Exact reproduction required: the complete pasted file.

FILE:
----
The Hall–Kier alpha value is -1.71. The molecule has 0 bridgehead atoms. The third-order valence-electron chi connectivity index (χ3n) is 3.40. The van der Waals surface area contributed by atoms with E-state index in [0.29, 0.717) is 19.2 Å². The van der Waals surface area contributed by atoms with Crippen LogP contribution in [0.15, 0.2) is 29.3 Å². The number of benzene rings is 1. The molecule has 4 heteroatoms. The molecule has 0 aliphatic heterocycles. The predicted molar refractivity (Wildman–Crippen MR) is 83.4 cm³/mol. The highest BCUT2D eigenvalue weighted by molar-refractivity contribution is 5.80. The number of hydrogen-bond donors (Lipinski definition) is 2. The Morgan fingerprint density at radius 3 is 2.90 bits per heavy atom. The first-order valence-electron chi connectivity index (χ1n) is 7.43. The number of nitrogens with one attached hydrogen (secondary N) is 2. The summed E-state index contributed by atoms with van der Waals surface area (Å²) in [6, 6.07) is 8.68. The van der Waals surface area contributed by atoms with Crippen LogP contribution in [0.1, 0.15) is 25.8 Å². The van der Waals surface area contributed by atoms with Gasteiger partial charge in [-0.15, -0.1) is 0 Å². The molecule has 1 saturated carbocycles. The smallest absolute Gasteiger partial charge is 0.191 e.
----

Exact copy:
The Hall–Kier alpha value is -1.71. The molecule has 0 bridgehead atoms. The third-order valence-electron chi connectivity index (χ3n) is 3.40. The van der Waals surface area contributed by atoms with E-state index in [0.29, 0.717) is 19.2 Å². The van der Waals surface area contributed by atoms with Crippen LogP contribution in [0.15, 0.2) is 29.3 Å². The number of benzene rings is 1. The molecule has 4 heteroatoms. The molecule has 0 aliphatic heterocycles. The predicted molar refractivity (Wildman–Crippen MR) is 83.4 cm³/mol. The highest BCUT2D eigenvalue weighted by molar-refractivity contribution is 5.80. The number of hydrogen-bond donors (Lipinski definition) is 2. The Morgan fingerprint density at radius 3 is 2.90 bits per heavy atom. The first-order valence-electron chi connectivity index (χ1n) is 7.43. The number of nitrogens with one attached hydrogen (secondary N) is 2. The summed E-state index contributed by atoms with van der Waals surface area (Å²) in [6, 6.07) is 8.68. The van der Waals surface area contributed by atoms with Crippen LogP contribution in [0.1, 0.15) is 25.8 Å². The van der Waals surface area contributed by atoms with Gasteiger partial charge in [-0.15, -0.1) is 0 Å². The molecule has 1 saturated carbocycles. The smallest absolute Gasteiger partial charge is 0.191 e.